Originally from: Between East and West: Essays in Honour of Ulf Franke - Hardcover
Between East and West: Essays in Honour of Ulf Franke - Electronic
I. INTRODUCTORY REMARKS
With its established tradition in transnational dispute resolution, the
Stockholm Chamber of Commerce (SCC) aims to play a significant role in
international investment arbitration. To this end, the SCC has been
successful in offering itself as an alternative venue alongside ICSID in
Washington and other dispute resolution centres. Indeed, the SCC is
named in the Energy Charter Treaty (ECT) as one of three alternatives for
settling investment disputes. In fact, Stockholm saw the first ECT dispute
to be resolved (Nykomb v. Latvia1 2003). Others were to follow; Petrobart v.
The Kyrgyz Republic2 2005 and Amato v. Ukraine3 2008, with other ECT
claims currently pending.
Bilateral investment treaties (BITs) have come into existence with a
pace that could only have been dreamt of 20 years earlier. As a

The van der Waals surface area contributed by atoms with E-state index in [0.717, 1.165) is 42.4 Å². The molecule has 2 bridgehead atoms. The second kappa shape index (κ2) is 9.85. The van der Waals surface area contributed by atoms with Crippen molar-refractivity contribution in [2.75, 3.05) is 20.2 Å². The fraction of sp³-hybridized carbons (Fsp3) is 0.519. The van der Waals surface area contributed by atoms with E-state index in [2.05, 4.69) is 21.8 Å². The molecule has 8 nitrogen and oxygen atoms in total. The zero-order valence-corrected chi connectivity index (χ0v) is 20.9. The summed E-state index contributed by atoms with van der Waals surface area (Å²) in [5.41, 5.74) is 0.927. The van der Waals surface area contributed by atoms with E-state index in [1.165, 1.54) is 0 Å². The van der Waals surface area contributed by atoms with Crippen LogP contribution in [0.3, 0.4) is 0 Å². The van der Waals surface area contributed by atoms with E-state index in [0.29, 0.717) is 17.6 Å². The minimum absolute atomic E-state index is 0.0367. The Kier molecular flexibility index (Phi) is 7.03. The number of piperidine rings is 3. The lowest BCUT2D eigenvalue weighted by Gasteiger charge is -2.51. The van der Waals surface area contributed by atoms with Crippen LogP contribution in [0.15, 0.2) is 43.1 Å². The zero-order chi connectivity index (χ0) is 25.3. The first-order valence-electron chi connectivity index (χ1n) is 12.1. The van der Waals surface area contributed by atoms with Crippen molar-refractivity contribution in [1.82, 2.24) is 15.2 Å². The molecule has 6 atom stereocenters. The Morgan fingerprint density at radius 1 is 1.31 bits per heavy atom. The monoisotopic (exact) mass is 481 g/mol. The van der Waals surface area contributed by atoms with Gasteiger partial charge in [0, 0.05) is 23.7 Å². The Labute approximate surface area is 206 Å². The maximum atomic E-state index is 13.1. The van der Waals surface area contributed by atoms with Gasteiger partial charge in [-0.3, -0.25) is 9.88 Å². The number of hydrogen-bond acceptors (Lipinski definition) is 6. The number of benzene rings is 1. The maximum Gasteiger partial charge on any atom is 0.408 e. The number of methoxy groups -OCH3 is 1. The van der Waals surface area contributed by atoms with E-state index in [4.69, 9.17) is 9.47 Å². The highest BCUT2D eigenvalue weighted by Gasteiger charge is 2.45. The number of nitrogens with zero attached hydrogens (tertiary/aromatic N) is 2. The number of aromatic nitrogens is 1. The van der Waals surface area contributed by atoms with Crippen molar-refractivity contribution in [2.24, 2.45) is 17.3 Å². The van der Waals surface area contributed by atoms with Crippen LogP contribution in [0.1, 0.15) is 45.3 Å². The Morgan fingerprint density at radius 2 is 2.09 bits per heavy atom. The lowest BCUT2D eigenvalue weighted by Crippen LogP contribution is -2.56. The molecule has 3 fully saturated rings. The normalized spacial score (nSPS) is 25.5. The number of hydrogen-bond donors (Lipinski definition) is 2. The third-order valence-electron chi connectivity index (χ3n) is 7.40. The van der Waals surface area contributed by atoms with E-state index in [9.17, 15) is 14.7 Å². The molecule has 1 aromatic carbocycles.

consequence, investment treaty arbitration has become a matter of vital
international concern since it permits foreign investors to sue host
governments for damages allegedly caused to their investment. With huge
sums of money at stake on one side, and national sovereignty on the other,
investment treaty arbitration has become an important aspect of the
international political economy.
The aim of this article is to provide a modest overview of the
relatively recent principle/standard of legitimate expectation (LE) in
investment protection disputes, as well as to elaborate upon the kinds of
expectations that are legally relevant in this evolving area.